The use of settlement agreements and confidentiality clauses

Guidance on the use of settlement agreements and confidentiality clauses when resolving a workplace dispute or ending an employment contract.

29 May 2024


While the information contained in this guidance is not intended to provide legal advice, it has been produced with legal input from Capsticks LLP to help outline some of the legal requirements for settlement agreements when terminating employment and considerations regarding any confidentiality clauses they may wish to include. 

This guidance also uses and signposts to guidance from independent public body Acas, the Advisory, Conciliation and Arbitration Service, and provides links to other related NHS guidance and resources.

What is a settlement agreement?

Settlement agreements (formerly known as compromise agreements) are legally binding contracts between an employer and a worker. When used appropriately and in line with guidance, they can be used to resolve a workplace dispute or to end an employment contract. 

The main feature of a settlement agreement is that a worker usually agrees to waive their rights to continue with and/or make a claim to a court or employment tribunal on the matters covered by the settlement agreement. The employer may also agree to make some form of payment to the worker[1] and/or provide an agreed reference. 

Settlement agreements should only be used in exceptional circumstances. They should not be used as a substitute for good performance management or engaging with workers to find other constructive solutions to address workplace issues. It is important to note that a settlement is a voluntary agreement, individuals do not have to enter any discussions or accept the terms proposed. 

Acas, the Advisory, Conciliation and Arbitration Service, has published a statutory code of practice on settlement agreements and non-statutory settlement agreement guidance. Both documents include an explanation of the law, guidance on how to make a settlement offer and what would constitute proper behaviour. We advise employers to read the code and guidance in conjunction with this document. 


[1] Employers should note that any payments made under a settlement agreement must comply with Annex 4.13 of Managing Public Money (May 2023) and Public Sector Exit Payments Guidance on Special Severance Payments (May 2021) and the NHS TDA’s Guidance for NHS Trusts on processes for making severance payments (June 2014).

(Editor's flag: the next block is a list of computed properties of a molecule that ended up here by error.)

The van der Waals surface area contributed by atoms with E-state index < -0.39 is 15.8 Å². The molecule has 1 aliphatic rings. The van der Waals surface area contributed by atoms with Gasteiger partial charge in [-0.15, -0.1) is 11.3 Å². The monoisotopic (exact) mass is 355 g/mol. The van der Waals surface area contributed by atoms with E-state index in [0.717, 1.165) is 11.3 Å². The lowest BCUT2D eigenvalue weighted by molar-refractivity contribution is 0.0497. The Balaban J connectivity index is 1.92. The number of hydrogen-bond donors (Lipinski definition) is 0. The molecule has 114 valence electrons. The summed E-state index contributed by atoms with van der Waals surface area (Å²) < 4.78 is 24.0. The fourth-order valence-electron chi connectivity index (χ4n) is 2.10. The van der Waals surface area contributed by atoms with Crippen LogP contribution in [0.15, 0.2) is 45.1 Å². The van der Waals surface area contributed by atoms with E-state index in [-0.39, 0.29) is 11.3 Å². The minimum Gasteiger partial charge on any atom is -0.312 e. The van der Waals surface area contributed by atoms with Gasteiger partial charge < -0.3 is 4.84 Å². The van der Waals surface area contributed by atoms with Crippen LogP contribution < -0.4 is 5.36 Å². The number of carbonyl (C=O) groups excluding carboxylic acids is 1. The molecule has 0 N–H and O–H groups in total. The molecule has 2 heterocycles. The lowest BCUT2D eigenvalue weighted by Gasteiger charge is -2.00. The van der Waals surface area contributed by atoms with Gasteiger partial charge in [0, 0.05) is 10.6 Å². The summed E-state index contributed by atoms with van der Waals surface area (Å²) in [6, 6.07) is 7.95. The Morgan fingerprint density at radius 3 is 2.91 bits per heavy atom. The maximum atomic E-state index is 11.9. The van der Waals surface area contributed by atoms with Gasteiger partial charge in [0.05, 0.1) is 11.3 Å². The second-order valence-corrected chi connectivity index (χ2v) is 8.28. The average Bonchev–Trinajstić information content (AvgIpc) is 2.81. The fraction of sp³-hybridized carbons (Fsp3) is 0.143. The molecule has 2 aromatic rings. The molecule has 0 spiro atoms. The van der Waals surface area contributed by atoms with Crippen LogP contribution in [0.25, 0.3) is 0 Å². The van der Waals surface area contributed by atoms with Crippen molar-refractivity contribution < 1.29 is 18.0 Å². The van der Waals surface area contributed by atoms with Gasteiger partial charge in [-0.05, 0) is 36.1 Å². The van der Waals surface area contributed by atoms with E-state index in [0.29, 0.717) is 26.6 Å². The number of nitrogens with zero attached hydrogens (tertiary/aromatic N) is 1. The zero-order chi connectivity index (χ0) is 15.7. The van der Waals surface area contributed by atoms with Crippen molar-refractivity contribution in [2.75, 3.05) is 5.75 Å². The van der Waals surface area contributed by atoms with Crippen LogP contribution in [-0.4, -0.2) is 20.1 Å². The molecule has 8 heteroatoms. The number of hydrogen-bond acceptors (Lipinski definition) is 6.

In order to be legally valid (and enforceable), the settlement agreement must meet the conditions set out in the Employment Rights Act 1996. Those conditions are:

a)  the agreement must be in writing;

b)  the agreement must relate to a particular complaint or proceedings;

c)  the employee must have received advice from a relevant independent adviser (who can be a qualified lawyer; a certified and authorised official, employee or member of an independent trade union; or a certified and authorised advice centre worker) on the terms and effect of the proposed agreement and its effect on the employee's ability to pursue that complaint or proceedings before an employment tribunal;

d)  the independent adviser must have a current contract of insurance or professional indemnity insurance covering the risk of a claim by the employee in respect of loss arising from that advice;

e)  the agreement must identify the adviser; and

f)  the agreement must state that the applicable statutory conditions regulating the settlement agreement have been satisfied.

In order for the settlement agreement to be legally valid, employers must ensure the worker has access to independent legal advice before entering into the settlement agreement. Employers are not obliged to cover the cost of that independent legal advice, but it is recommended that employers consider whether it is appropriate to do so or to make a contribution in each case. 

Employers are not required to obtain their own legal advice before entering into a settlement agreement. However, it is recommended they do so to ensure that the necessary legal requirements are met and the implications of the settlement agreement and its terms are fully understood.

When might settlement agreements be used?

Settlement agreements can be used to end the employment relationship on mutually agreed terms, for example:

  • by reason of redundancy (compulsory or voluntary) 
  • at the end of fixed-term/temporary contracts
  • as part of a voluntary exit scheme, such as a mutually agreed resignation scheme (MARS)
  • where internal procedures have been exhausted without a resolution being reached
  • where the employment relationship has irretrievably broken down, and the parties agree that termination of employment would be in everyone's best interests.

Settlement agreements are not limited to the termination of employment; they can be used at any stage of the employment relationship (by an applicant, worker or former worker) to resolve a workplace dispute or an actual or potential employment tribunal claim by agreement.